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a journalist becomes a doctor before your eyes

Month: July, 2015

Read All About It: Basic Science Books for Medical School

Note: This post is at the request of one of my readers, who asked me to share what books I plan to use in my first year of medical school. I will update as the year goes by to talk about what I actually used. But here’s the plan …

textbook stackDuring undergrad, each new semester meant heading to the school bookstore, dropping a few hundred dollars, and lugging a giant stack of heavy textbooks back to my dorm or apartment.

Things have changed. First, I’m in medical school now, not undergrad. In medical school, the prevailing wisdom is that you wait for your second year classmates to tell you what you really need before buying any books. Second, the trend across the publishing world is to use eBooks on your laptop or iPad rather than giant hardback tomes. And many medical schools – Cornell included – offer access to a selection of these eBooks through the school’s library. Cornell’s top-of-the-line resources mean that I have access to a LOT of eBooks this way, so I anticipate not having to buy many titles at all. Another bonus of these eBook offerings, which are usually accessed through an institutional subscription to part of a publisher’s catalog, is that in addition to the books there are related videos and self-assessments.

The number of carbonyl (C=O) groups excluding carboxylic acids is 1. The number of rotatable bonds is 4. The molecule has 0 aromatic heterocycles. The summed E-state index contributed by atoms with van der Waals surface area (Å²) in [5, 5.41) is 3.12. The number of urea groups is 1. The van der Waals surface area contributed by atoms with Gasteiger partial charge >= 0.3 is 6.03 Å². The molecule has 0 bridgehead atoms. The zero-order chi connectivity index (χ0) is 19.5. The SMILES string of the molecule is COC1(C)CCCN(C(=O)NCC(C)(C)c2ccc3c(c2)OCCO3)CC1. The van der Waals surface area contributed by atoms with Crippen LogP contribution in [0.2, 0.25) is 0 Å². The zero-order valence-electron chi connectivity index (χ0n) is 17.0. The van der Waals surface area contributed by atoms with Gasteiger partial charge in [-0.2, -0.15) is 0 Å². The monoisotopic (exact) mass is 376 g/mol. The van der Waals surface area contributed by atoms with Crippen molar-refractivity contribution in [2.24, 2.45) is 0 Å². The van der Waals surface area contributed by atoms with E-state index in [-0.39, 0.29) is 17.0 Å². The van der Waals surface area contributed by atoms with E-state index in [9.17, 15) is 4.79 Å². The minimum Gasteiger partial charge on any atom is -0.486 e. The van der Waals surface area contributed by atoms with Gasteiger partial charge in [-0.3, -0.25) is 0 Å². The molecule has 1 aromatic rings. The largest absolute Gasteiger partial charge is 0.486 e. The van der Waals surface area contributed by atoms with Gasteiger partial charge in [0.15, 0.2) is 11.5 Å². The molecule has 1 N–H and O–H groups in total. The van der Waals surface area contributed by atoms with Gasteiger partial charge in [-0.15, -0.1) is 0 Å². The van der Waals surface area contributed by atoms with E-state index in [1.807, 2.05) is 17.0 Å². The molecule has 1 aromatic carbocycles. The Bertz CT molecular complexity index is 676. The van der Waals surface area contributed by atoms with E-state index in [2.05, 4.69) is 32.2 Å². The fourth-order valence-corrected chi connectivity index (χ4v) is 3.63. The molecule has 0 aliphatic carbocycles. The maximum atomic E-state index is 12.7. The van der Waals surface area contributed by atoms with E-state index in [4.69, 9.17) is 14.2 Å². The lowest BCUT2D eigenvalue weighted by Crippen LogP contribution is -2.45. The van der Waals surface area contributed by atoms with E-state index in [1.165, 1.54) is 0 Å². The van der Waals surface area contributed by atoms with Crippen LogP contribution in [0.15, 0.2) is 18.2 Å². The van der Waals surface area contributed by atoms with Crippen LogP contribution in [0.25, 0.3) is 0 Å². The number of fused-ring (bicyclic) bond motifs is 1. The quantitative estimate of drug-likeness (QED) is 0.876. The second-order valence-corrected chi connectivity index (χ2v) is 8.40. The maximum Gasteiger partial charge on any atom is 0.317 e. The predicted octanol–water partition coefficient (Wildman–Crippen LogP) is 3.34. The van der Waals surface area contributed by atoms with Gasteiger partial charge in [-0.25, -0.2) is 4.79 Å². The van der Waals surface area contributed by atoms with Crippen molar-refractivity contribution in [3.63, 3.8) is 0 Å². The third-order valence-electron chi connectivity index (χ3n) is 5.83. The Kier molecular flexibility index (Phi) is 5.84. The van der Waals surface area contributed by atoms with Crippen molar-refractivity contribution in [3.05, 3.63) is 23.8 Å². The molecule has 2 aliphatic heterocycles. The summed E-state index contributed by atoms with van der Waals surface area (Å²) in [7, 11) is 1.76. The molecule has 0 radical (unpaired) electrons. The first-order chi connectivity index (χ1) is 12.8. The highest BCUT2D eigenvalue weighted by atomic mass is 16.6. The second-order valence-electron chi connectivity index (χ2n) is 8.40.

I do have a list of books I plan to use as necessary, most of which I can access as eBooks. This list was developed with the help of a dear friend, Dr. Hoffheimer, who is now a third year internal medicine resident in the Detroit area. I thumbed through the books she had used, and selected those that seemed to best fit my learning style. Most of these are not traditional textbooks, but review-style books, offering a bigger picture of the concepts rather than excessive minutiae. I have these bookmarked in my web browser, ready to go.

 

LIR biochemIn terms of the basic sciences, I found I preferred the Lippincott Williams & Wilkins series Lippincott’s Illustrated Reviews. From what I’ve seen so far (I’ve spent some time with the biochemistry title), the LIR series does a good job of giving you an overview, while also providing enough detail – but not so much that it’s overwhelming. These eBooks also offer online self-assessment, video/audio components, and a print feature (great for reading offline, if you print to PDF and throw it on the iPad). I have bookmarked the following through the LWW Health Library website. I’ve linked the titles to their Amazon.com pages if you’d like to read more about them or see customer reviews.